When I got home, I took this caring photo of our cat Oscar, taking care to sit in his new cat bed.

IMG_2176

My boyfriend Michael took care of me and my son Aaron by taking care to cook another delicious meal.

Taking care of  the music today is this song from The Sound of Music

… which relates to the beginning of this post, if you take care to re-read it.

Now it’s your turn to take care of the comments.

Take care, everybody, and thank you for reading!

 

Categories: personal growth, photojournalism, Psychotherapy | Tags: , , , , , , , | 43 Comments

Day 1232: Did you get it?

Did you get the title of this post?

If you get it, what does it mean to you?

To me, “Did you get it?” means that

  1. Situations can be confusing.
  2. Communication can be challenging.
  3. There are obstacles to complete understanding.
  4. Humor is personal and subjective.
  5. People forget things.
  6. Someone is always trying to sell you something.

Did you get that a photo I get on my iPhone can get me to write a post?

IMG_2149

Did you get that photo?

Did you get that my son was in a play by Shakespeare this past weekend?

IMG_2145

 

IMG_2147

Did you get that they used lacrosse sticks instead of swords in that production of Henry IV, part 1?

Did you get that I blog every day, so you can get more about that play by reading my last two posts (which you get here and here)?

Did you get it that I get it into my head to share other photos I get on my iPhone, every day?

IMG_2110

IMG_2111

IMG_2117

IMG_2126

IMG_2128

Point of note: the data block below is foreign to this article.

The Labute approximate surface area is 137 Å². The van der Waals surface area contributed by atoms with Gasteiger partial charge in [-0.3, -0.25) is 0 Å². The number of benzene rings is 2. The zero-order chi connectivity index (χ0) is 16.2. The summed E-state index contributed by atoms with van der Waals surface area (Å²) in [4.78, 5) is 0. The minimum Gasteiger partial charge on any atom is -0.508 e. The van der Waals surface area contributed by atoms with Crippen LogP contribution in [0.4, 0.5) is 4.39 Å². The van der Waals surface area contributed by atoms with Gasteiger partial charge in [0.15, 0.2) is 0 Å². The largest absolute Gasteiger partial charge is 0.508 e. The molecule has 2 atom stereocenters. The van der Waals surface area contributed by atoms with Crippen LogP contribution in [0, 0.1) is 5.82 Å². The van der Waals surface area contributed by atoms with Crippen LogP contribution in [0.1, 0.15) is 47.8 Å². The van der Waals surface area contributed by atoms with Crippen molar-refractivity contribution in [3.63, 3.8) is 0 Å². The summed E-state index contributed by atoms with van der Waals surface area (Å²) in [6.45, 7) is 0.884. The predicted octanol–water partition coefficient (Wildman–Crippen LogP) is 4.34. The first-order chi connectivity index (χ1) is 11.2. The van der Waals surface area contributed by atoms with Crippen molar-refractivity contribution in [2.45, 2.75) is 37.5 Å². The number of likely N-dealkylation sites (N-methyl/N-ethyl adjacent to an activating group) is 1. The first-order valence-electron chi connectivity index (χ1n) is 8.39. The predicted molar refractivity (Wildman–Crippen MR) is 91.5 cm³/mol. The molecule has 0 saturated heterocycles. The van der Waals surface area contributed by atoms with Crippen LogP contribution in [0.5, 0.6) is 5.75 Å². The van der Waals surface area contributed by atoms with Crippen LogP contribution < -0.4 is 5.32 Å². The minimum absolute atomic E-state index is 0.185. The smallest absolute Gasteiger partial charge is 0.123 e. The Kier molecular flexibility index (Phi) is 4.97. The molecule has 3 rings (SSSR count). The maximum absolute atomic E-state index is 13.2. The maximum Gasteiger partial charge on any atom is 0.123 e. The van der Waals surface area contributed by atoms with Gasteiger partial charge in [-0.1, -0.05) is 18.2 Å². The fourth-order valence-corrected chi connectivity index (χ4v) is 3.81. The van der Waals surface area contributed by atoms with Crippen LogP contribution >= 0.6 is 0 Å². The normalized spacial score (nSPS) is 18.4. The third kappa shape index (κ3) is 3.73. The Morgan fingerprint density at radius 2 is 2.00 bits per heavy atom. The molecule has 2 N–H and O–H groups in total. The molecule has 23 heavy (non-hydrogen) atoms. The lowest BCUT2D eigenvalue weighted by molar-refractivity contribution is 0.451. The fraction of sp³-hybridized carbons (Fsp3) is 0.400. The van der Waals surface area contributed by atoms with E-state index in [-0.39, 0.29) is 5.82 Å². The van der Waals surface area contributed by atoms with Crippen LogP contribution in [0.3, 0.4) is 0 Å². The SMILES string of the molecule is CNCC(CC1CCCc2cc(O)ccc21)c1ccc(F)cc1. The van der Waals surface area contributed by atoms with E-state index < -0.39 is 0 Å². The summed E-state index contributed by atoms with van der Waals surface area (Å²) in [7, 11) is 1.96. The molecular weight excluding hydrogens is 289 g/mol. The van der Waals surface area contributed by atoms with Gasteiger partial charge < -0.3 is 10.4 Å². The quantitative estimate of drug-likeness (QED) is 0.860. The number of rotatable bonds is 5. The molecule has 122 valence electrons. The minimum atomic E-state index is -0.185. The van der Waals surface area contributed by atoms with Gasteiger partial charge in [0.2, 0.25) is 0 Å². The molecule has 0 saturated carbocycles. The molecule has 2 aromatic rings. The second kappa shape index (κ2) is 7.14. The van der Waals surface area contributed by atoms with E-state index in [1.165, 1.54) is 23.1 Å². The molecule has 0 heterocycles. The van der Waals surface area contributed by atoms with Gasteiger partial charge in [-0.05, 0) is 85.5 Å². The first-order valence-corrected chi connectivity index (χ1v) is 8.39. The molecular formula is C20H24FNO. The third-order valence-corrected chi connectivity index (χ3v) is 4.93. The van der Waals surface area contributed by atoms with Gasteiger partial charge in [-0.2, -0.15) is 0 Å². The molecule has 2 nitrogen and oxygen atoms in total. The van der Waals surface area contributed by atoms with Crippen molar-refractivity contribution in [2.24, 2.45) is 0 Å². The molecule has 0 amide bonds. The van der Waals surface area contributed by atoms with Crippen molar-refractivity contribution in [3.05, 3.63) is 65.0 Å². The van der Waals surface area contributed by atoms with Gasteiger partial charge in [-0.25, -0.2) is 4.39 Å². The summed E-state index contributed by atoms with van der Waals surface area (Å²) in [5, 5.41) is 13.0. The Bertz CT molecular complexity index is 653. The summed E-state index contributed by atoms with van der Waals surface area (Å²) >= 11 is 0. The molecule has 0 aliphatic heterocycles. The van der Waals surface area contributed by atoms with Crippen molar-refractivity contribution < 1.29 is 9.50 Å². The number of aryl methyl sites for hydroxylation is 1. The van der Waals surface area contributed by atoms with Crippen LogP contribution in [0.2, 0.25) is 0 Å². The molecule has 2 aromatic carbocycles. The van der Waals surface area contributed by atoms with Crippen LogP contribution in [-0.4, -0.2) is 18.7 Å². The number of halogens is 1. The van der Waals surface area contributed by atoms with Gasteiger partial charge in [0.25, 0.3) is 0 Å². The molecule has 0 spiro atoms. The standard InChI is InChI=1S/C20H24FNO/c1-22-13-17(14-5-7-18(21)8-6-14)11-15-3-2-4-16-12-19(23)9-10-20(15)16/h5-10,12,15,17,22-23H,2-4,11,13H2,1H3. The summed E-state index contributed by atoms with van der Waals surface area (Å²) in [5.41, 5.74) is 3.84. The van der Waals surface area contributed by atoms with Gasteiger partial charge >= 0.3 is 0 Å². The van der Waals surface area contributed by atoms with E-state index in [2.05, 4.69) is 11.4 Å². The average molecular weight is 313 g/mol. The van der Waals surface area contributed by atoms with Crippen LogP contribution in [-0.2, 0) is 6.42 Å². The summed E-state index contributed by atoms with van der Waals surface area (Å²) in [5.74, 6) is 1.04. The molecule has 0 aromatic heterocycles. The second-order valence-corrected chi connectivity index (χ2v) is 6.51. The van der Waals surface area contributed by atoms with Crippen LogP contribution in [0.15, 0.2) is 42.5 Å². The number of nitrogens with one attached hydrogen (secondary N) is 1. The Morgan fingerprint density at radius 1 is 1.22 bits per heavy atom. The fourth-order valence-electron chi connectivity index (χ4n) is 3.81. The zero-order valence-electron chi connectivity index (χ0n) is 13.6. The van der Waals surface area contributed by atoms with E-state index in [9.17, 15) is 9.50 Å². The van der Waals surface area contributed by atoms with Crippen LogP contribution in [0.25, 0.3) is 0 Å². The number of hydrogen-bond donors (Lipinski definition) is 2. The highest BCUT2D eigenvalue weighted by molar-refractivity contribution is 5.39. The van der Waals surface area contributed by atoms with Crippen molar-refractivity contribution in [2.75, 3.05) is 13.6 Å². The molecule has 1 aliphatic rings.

IMG_2129

IMG_2130

IMG_2136

IMG_2151

IMG_2134

IMG_2138

IMG_2139

Did you get it, that

  • mindfulness is good anti-stress therapy,
  • there are hidden treasures everywhere, and
  • ultimately, only you know the secret formula to life?

What did you get out of this post?

Did you get that I’m grateful, here and now?

IMG_2150

Categories: blogging, personal growth, photojournalism | Tags: , , , , , | 32 Comments

Day 1231: Ducky

Yesterday, when I was a ducky Backstage Assistant for the  second performance of the ducky Arlington Children’s Theater (ACT) production of Henry IV, Part 1 (starring my ducky boy, Aaron), one of the ACTors, with the ducky name Racer, showed me these pictures of his ducky collection:

IMG_2100

IMG_2101

I think it’s about ducky time for  a ducky  definition of “ducky” from ducky Merriam-Webster.

Simple Definition of ducky
: very pleasing, delightful, or attractive

Full Definition of ducky
duckier duckiest
1  darling, cute <a ducky little tearoom>
2  satisfactory, fine <everything is just ducky>

Examples of ducky in a sentence
<if you don’t want to come, that’s just ducky with me>
First Known Use of ducky
1897

Rhymes with ducky
lucky, mucky, plucky, sucky, yucky

It’s interesting to me that most of the words that rhyme with ducky mean the opposite of ducky.